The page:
NEW YORK – New research suggests a single-base change that arose nearly 9,400 years ago accounts for black bears with brown fur coloring, a color variation known as the cinnamon morph.
As they reported in Current Biology on Friday, the researchers started with whole-genome sequencing on two dozen black bears (Ursus americanus), coupled with shallow genome resequencing on 166 more bears, mapping sequences to a bear reference genome for variant imputation. From there, they performed a genome-wide association analysis on 151 black bears, searching for variants with significant ties to reflectance-based color measurements.
In the process, the team identified more than 150 SNP associations, narrowing in on a missense mutation in the pigmentation-related gene TYRP1 that showed the strongest ties to coloring.
Bringing in genome resequencing data for six eastern or western black bears, the researchers estimated that those two lineages started to split from one another around 100,000 years ago. The loss-of-function TYRP1 variant, known as R153C, appeared to stem from a lone mutational event in western bears roughly 9,360 years ago, they explained, but continued to expand to new regions with subsequent gene flow between the lineages.
The team noted that cinnamon coloring is more common in black bears from the southwestern reaches of the predator's range, where it is suspected of offering more effective camouflage and temperature regulation in the relatively hot, dry environment.
"Our analyses indicate that the cinnamon TYRP1 variant arose within the western lineage of U. americanus and likely provided a selective advantage in the southwest," first and corresponding author Emily Puckett, a biological sciences researcher at the University of Memphis, and her colleagues wrote, though their results suggested brown coloring distribution "is being driven by recent and ongoing gene flow, suggesting that cinnamon morphs will increase in frequency within the eastern lineage in the future."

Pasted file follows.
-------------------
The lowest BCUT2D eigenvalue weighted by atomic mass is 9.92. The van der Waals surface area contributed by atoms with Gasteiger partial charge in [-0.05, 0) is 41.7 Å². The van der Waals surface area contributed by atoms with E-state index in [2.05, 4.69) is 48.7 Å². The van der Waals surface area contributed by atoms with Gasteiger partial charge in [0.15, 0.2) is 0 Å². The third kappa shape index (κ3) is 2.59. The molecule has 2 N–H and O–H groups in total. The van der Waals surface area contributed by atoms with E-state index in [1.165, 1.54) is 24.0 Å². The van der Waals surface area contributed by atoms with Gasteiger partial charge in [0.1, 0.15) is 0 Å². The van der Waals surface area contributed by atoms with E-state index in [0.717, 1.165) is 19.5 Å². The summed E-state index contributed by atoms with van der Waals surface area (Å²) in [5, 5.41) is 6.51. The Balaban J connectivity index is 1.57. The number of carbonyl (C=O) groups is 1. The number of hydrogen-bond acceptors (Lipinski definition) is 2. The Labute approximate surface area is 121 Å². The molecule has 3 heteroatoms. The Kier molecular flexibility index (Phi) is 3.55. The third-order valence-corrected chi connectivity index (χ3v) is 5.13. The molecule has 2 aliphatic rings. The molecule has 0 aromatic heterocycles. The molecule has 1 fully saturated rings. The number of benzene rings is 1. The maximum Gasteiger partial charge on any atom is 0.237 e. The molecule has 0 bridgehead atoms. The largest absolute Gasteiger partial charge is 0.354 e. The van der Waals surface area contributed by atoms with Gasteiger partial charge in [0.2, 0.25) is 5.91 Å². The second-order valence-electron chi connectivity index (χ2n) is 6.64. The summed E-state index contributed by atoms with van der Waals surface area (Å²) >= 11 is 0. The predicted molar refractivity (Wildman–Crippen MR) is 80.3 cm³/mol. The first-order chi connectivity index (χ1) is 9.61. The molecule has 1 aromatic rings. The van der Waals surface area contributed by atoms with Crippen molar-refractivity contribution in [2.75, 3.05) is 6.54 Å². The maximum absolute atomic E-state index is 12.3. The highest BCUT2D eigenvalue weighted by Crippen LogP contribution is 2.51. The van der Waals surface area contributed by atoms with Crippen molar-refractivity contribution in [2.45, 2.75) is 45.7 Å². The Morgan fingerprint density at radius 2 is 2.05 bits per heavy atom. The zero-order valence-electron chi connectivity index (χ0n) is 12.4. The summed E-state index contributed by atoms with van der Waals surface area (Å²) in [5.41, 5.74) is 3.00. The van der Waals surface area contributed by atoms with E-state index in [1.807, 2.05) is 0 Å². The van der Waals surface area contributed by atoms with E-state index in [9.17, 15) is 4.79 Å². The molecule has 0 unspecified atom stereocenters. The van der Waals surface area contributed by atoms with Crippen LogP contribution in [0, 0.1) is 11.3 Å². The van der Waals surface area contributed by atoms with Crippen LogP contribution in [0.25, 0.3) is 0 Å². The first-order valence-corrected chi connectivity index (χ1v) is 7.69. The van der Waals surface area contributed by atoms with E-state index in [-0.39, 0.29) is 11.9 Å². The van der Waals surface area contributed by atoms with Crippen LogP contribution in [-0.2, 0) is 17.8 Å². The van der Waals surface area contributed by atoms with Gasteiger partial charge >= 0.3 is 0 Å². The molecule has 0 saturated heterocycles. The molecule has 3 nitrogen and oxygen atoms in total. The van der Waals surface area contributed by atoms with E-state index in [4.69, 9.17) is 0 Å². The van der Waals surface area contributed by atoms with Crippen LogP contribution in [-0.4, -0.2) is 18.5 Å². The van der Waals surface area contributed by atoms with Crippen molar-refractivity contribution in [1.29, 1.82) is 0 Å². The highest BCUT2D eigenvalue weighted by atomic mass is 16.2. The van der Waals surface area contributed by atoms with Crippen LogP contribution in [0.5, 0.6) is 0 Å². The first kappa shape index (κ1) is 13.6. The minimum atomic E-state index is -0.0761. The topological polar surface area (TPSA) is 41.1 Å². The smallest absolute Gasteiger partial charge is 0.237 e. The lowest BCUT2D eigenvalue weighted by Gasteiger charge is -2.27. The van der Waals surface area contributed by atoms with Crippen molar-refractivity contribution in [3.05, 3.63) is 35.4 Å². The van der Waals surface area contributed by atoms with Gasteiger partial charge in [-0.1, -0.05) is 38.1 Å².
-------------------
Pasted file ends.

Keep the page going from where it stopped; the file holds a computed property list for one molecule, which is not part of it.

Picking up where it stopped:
With targeted sequencing on TYRP1 and a dozen other pigmentation-related genes in black, brown (U. arctos), or polar (U. maritimus) bears, the team confirmed ties between TYRP1-R153C and color in black bears, identifying another TYRP1 variant known as R114C in some 60 percent of grizzly bears considered.
In their subsequent mouse model experiments, the investigators found that the R153C and R114C versions of the TYRP1 gene led to lower pigment levels than wild-type mouse or human versions of the gene when used to add TYRP1 to melan-b cells from hypopigmented mice missing the gene.
The team noted that loss-of-function TYRP1 variants have been implicated in a rare form of human albinism most often found in some African and Puerto Rican populations.
In bears, meanwhile, such variants appear to be linked to light brown coloring, both in cinnamon morph black bears and in grizzly bears (U. arctos ssp. horribilis). Based on high-performance liquid chromatography-based pigment analyses on black bear and brown bear hair samples, the researchers found that cinnamon-colored black bears and brown bears have similar melanin measurements.
Together, their results suggested that these shifts stemmed from reduced black or brown eumelanin pigment levels relative to the red or yellow pheomelanin pigment levels in melanosome cells due to altered protein localization in the presence of variants that prompt misfolding by the TYRP1 gene product.
These and other findings from the study "illustrate how Mendelian variation in melanogenesis can underlie iconic phenotypes and inform our understanding of color variation and recent evolution in large carnivores," the authors wrote.